Lessons from the Field

The laboratory health system and its response to the Ebola virus disease outbreak in Liberia

Stephen B. Kennedy, Christine L. Wasunna, John B. Dogba, Philip Sahr, Candace B. Eastman, Fatorma K. Bolay, Gloria T. Mason, Mark W.S. Kieh
African Journal of Laboratory Medicine | Vol 5, No 3 | a509 | DOI: https://doi.org/10.4102/ajlm.v5i3.509 | © 2016 Stephen B. Kennedy, Christine L. Wasunna, John B. Dogba, Philip Sahr, Candace B. Eastman, Fatorma K. Bolay, Gloria T. Mason, Mark W.S. Kieh | This work is licensed under CC Attribution 4.0
Submitted: 20 June 2016 | Published: 31 October 2016

About the author(s)

Stephen B. Kennedy, Incident Management System, Emergency Operations Center, Ministry of Health, Monrovia, Liberia and Partnership for Research on Ebola Virus in Liberia, Liberia-US Clinical Research Partnership Program, First Floor, John F. Kennedy Medical Center, Monrovia, Liberia
Christine L. Wasunna, Partnership for Research on Ebola Virus in Liberia, Liberia-US Clinical Research Partnership Program, First Floor, John F. Kennedy Medical Center, Monrovia, Liberia
John B. Dogba, National Reference Laboratory, Ministry of Health, Charlesville, Margibi County, Liberia
Philip Sahr, Partnership for Research on Ebola Virus in Liberia, Liberia-US Clinical Research Partnership Program, First Floor, John F. Kennedy Medical Center, Monrovia, Liberia and 3 National Reference Laboratory, Ministry of Health, Charlesville, Margibi County, Liberia
Candace B. Eastman, Africabio Enterprises, Inc., Payne Avenue, Sinkor, Monrovia, Liberia
Fatorma K. Bolay, Partnership for Research on Ebola Virus in Liberia, Liberia-US Clinical Research Partnership Program, First Floor, John F. Kennedy Medical Center, Monrovia, Liberia; Liberia Institute for Biomedical Research, Ministry of Health, Charlesville, Margibi County, Liberia and National Research Ethics Board, Partnership for Research on Ebola Virus in Liberia, First Floor, John F. Kennedy Medical Center, Monrovia, Liberia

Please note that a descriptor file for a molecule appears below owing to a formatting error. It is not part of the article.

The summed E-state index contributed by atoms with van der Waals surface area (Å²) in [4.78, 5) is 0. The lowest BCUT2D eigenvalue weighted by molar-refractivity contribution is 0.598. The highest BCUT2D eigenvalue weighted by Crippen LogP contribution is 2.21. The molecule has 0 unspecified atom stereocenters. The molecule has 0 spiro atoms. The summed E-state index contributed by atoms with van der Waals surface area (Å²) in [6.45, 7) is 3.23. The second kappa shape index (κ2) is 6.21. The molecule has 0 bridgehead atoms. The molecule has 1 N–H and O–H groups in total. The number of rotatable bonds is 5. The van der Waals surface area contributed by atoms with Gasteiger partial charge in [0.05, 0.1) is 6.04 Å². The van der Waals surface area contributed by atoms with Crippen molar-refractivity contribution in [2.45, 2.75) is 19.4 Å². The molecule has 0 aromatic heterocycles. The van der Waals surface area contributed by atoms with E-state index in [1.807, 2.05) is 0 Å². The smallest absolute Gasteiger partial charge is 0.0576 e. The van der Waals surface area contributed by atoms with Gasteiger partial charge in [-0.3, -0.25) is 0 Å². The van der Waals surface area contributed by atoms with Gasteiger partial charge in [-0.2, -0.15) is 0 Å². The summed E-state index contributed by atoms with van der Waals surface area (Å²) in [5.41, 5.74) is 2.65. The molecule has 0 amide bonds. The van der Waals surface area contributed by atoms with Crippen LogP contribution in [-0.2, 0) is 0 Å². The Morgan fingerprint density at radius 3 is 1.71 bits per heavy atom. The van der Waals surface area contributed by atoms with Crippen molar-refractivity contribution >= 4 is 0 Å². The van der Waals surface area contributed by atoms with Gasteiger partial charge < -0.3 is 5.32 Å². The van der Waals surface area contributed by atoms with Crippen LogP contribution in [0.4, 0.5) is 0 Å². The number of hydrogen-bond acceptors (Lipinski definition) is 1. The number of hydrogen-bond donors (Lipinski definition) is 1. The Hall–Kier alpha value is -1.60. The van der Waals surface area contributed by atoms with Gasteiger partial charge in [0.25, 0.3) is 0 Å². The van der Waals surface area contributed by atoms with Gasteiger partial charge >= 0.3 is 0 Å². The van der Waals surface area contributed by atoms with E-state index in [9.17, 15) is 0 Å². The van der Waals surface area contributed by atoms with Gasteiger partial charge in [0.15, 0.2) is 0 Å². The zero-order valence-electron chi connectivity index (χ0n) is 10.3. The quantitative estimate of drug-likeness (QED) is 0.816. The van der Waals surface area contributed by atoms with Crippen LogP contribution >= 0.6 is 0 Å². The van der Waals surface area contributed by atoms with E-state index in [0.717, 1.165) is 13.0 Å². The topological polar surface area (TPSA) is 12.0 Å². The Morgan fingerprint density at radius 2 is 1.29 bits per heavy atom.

Gloria T. Mason, National Research Ethics Board, Partnership for Research on Ebola Virus in Liberia, First Floor, John F. Kennedy Medical Center, Monrovia, Liberia
Mark W.S. Kieh, Partnership for Research on Ebola Virus in Liberia, Liberia-US Clinical Research Partnership Program, First Floor, John F. Kennedy Medical Center, Monrovia, Liberia


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Abstract

The laboratory system in Liberia has generally been fragmented and uncoordinatedAccordingly, the country’s Ministry of Health established the National Reference Laboratoryto strengthen and sustain laboratory services. However, diagnostic testing services were oftenlimited to clinical tests performed in health facilities, with the functionality of the NationaReference Laboratory restricted to performing testing services for a limited number ofepidemic-prone diseases. The lack of testing capacity in-country for Lassa fever and otherhaemorrhagic fevers affected the response of the country’s health system during the onset ofthe Ebola virus disease (EVD) outbreak. Based on the experiences of the EVD outbreak, effortswere initiated to strengthen the laboratory system and infrastructure, enhance human resourcecapacity, and invest in diagnostic services and public health surveillance to inform admittancetreatment, and discharge decisions. In this article, we briefly describe the pre-EVD laboratorycapability in Liberia, and extensively explore the post-EVD strengthening initiatives to enhancecapacity, mobilise resources and coordinate disaster response with international partners torebuild the laboratory infrastructure in the country. Now that the EVD outbreak has endedadditional initiatives are needed to revise the laboratory strategic and operational plan forpost-EVD relevance, promote continual human resource capacity, institute accreditation andvalidation programmes, and coordinate the investment strategy to strengthen and sustain thepreparedness of the laboratory sector to mitigate future emerging and re-emerging infectiousdiseases.


Keywords

Liberia; Laboratory System; Capacity Building; Diagnostic Services; Public Health Surveillance

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